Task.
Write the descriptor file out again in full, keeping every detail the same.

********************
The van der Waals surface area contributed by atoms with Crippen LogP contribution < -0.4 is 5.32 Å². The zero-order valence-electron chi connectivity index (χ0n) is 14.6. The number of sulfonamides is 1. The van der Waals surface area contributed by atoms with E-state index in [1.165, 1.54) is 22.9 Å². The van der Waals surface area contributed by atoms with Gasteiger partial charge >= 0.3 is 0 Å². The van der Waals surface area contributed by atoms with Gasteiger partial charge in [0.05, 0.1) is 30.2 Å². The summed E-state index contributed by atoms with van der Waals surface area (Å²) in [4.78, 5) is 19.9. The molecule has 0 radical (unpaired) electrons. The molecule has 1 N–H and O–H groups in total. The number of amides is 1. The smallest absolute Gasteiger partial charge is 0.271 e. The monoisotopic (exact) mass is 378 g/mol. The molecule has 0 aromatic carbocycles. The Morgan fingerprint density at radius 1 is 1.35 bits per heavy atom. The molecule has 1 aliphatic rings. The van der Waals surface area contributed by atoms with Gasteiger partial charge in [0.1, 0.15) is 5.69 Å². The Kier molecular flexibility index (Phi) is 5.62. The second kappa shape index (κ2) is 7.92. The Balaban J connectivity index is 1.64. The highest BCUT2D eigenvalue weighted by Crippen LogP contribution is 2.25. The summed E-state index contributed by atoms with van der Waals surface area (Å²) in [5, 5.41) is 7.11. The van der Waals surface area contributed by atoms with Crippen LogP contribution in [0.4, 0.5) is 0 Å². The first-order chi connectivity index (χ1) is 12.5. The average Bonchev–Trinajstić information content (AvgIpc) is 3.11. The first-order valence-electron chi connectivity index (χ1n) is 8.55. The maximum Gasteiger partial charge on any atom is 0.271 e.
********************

The van der Waals surface area contributed by atoms with Crippen LogP contribution < -0.4 is 5.32 Å². The zero-order valence-electron chi connectivity index (χ0n) is 14.6. The number of sulfonamides is 1. The van der Waals surface area contributed by atoms with E-state index in [1.165, 1.54) is 22.9 Å². The van der Waals surface area contributed by atoms with Gasteiger partial charge >= 0.3 is 0 Å². The van der Waals surface area contributed by atoms with Gasteiger partial charge in [0.05, 0.1) is 30.2 Å². The summed E-state index contributed by atoms with van der Waals surface area (Å²) in [4.78, 5) is 19.9. The molecule has 0 radical (unpaired) electrons. The molecule has 1 N–H and O–H groups in total. The number of amides is 1. The smallest absolute Gasteiger partial charge is 0.271 e. The monoisotopic (exact) mass is 378 g/mol. The molecule has 0 aromatic carbocycles. The Morgan fingerprint density at radius 1 is 1.35 bits per heavy atom. The molecule has 1 aliphatic rings. The van der Waals surface area contributed by atoms with Gasteiger partial charge in [0.1, 0.15) is 5.69 Å². The Kier molecular flexibility index (Phi) is 5.62. The second kappa shape index (κ2) is 7.92. The Balaban J connectivity index is 1.64. The highest BCUT2D eigenvalue weighted by Crippen LogP contribution is 2.25. The summed E-state index contributed by atoms with van der Waals surface area (Å²) in [5, 5.41) is 7.11. The van der Waals surface area contributed by atoms with Crippen LogP contribution in [0.4, 0.5) is 0 Å². The first-order chi connectivity index (χ1) is 12.5. The average Bonchev–Trinajstić information content (AvgIpc) is 3.11. The first-order valence-electron chi connectivity index (χ1n) is 8.55. The maximum Gasteiger partial charge on any atom is 0.271 e.